SYCE3 Is Required for Initiation of Central Element Assembly and Chromosomal Loading of Central Element–Specific Proteins

Detailed analyses of Syce2 and Tex12 knockout mice showed that loss of each of these two genes causes infertility in both sexes. In both null mice, meiotic chromosomes align, and AEs form, but they do not synapse. Although synapsis between homologs is initiated at multiple positions along the axes, it fails to propagate along the entire chromosomes. SYCP1 and SYCE1 colocalize at these sites of synapsis initiation and, as revealed at the electron microscopical level, short CE-like structures become assembled. Furthermore, correct progression of meiotic recombination is altered in cells lacking SYCE2 or Tex12. Altogether, these data and the direct interaction of SYCE2 and Tex12 lead to the model that both SYCE2 and Tex12 are required for the longitudinal polymerization of SYCP1 filaments along the axial elements and thus for the propagation of synapsis along the homologs [31], [32].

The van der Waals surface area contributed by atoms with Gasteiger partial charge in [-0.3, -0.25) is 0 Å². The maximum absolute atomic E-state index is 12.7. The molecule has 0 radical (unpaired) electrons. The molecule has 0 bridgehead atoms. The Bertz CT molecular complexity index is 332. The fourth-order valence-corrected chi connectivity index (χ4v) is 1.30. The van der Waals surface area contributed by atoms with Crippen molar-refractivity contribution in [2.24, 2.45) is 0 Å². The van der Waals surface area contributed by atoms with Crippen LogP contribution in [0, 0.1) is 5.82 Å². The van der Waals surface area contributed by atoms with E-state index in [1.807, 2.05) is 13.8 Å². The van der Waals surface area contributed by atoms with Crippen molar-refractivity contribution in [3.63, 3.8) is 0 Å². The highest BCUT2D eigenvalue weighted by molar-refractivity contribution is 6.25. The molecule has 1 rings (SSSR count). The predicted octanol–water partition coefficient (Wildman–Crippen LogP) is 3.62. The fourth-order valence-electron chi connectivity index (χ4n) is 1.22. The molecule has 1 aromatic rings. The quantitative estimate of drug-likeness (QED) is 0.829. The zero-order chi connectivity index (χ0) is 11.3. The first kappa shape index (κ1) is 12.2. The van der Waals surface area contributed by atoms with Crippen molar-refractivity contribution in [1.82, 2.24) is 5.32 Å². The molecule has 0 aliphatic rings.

Elimination of SYCE1 - the other currently known CE protein - displays a different phenotype. The absence of SYCE1 leads to the alignment of homologous chromosomes with a disrupted synapsis, but, in contrast to SYCE2 and Tex12 knockout mice, SYCE1-deficient mice display no sites of synapsis initiation and no CE-like structures at all. In these mice, SYCP1 is located in a weak discontinuous pattern along AEs, whether they are closely aligned or not. This indicates that under physiological conditions SYCP1 alone is insufficient for formation of stable head-to-head polymers for which CE proteins are required. Despite this striking difference to SYCE2 and Tex12 null mice, SYCE1-deficient mice also exhibit a disturbed progression of meiotic recombination [30].